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Unit One: Cell Biology.

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1 Unit One: Cell Biology

2 S3 CFE Biology Units: Cell Biology – now till October
Multicellular Organisms – October – Feb Life on Earth – February onwards S3 Biology Course Unit 1

3 How is the course assessed?
There will be an end of topic test at the end of Unit 1 and Unit 2. This will test your knowledge of the unit and your problem solving (calculations, %, line/bar graphs). S3 Biology Course Unit 1

4 Course Work As well as the tests, there are three pieces of course work to do: Unit 1: Practical investigation Unit 2: Short Scientific Report Unit 3: Research Assignment S3 Biology Course Unit 1

5 Key area 1: Cell structure
Learning objectives: Identify and name the structures in a plant cell Identify and name the structures in an animal cell State the functions of the structures found in plant and animal cells Be able to work out the size of a cell S3 Biology Course Unit 1

6 Prior Knowledge From CSI Speyside you should know:
That cells are the basic unit of all living things How to use the microscope Some parts of animal and plant cells and what their role in the cell is. S3 Biology Course Unit 1

7 Examining plant cells Your teacher will remind you how to make a microscope slide. Look at the onion cells under the x10 lens and draw what you can see in your jotter. S3 Biology Course Unit 1

8 X 40 S3 Biology Course Unit 1

9 Collect and label this diagram of a plant cell
Typical plant cell S3 Biology Course Unit 1

10 Functions Use page 19 of the N5 textbook to find out what the following parts of the cell do: Nucleus Cell membrane Cytoplasm Cell wall (Sap) Vacuole Chloroplast Ribosome Mitochondria Display this in your jotter as a table or list. S3 Biology Course Unit 1

11 Examining animal cells
Your teacher will show you how to make a slide of your cheek cells. Using x 10 magnification draw what you can see. S3 Biology Course Unit 1

12 X 100 S3 Biology Course Unit 1

13 Collect and label this diagram of an animal cell
Typical animal cell Collect and label this diagram of an animal cell S3 Biology Course Unit 1

14 Common structures Make two columns in your jotter:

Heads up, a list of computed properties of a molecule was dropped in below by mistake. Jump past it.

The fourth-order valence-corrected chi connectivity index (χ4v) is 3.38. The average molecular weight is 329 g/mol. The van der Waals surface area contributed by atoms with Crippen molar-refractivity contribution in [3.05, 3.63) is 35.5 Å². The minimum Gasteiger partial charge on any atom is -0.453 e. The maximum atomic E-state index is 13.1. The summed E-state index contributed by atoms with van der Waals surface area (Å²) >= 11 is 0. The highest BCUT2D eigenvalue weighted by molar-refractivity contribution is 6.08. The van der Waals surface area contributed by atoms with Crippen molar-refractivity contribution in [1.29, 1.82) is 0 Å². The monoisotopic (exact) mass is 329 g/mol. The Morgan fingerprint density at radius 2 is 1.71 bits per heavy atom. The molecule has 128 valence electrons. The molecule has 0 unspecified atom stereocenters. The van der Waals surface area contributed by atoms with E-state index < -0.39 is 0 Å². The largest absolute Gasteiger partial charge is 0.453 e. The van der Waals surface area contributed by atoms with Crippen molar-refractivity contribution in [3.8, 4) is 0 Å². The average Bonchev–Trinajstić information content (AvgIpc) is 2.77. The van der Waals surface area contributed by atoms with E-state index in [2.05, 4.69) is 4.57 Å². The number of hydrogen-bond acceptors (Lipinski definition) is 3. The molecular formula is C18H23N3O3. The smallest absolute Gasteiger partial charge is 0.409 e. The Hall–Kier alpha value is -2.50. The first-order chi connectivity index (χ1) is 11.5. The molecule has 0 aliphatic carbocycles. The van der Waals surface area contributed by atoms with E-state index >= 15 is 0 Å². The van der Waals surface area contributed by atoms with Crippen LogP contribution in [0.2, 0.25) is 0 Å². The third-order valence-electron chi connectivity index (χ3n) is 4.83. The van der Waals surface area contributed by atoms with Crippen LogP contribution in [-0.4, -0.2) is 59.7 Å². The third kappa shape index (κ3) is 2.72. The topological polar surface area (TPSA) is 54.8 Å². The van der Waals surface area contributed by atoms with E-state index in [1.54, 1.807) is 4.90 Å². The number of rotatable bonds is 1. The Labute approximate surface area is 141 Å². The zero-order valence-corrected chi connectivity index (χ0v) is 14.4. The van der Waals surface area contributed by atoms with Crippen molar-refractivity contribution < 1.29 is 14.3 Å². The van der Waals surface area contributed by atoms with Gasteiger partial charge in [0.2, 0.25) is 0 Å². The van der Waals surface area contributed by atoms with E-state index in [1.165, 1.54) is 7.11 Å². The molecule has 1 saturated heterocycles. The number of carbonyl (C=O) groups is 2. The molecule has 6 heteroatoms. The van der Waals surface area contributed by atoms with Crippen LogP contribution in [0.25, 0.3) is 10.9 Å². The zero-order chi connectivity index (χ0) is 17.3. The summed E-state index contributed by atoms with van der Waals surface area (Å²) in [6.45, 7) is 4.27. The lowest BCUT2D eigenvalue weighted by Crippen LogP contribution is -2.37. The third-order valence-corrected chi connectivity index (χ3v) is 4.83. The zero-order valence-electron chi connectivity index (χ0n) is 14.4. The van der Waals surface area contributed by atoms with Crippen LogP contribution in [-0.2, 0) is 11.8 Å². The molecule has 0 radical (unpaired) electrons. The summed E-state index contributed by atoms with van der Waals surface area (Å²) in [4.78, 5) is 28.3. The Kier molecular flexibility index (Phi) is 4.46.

Plant and Animal Plant cells Cells Only Fill in which cell parts should go in each column. S3 Biology Course Unit 1

15 This link will show you how tiny cells are.
Just how tiny are cells? “How big?” This link will show you how tiny cells are. Cells can be seen more clearly using a microscope. S3 Biology Course Unit 1

16 Magnification Total magnification is worked out by multiplying the eyepiece lens magnification by the objective lens magnification. Eyepiece Lens Objective Lens S3 Biology Course Unit 1

17 Copy and complete this table
Eyepiece lens magnification Objective lens magnification Total magnification X 10 X 4 X 100 S3 Biology Course Unit 1

18 Working out the size of a cell
The field of view is the area you can see down the microscope. Field of view = 2 mm Field of view Length = of each cell (mm) Number of cells e.g. 2 ÷ 5 = 0.4 mm So each cell measures 0.4 mm. S3 Biology Course Unit 1

19 Collect a version of this diagram.
Field of view = 2 mm Collect a version of this diagram. Your teacher will tell you how many cells to draw in the circle. Calculate the length of your cell in millimetres (mm). Swap with other and calculate the length of their cells. S3 Biology Course Unit 1

20 Key area 2: Cell membrane and Transport
Learning objectives: Describe what the cell membrane is made of Describe what is meant by “diffusion” Explain how the process of diffusion occurs across the cell membrane S3 Biology Course Unit 1

21 Prior Knowledge From Science in everyday life you should know:
The three states of matter are – solid, liquid and gas. The particles behave in different ways depending on if they are in a solid, liquid or gas. S3 Biology Course Unit 1

22 How are particles arranged?
Solid Liquid Gas Copy this table. Using a circle to show the particles – fill in the space to show how the particles are arranged. S3 Biology Course Unit 1

23 How are particles arranged?
Solid Liquid Gas S3 Biology Course Unit 1

24 How to liquids and gases move?
Your teacher will take you outside (or to the auditorium) to pretend to be particles. Based on what you did, write a couple of sentences describing how particles of liquid or gas move. S3 Biology Course Unit 1

25 The cell membrane in close up
Copy this diagram S3 Biology Course Unit 1

26 The cell membrane is made of lipids and proteins.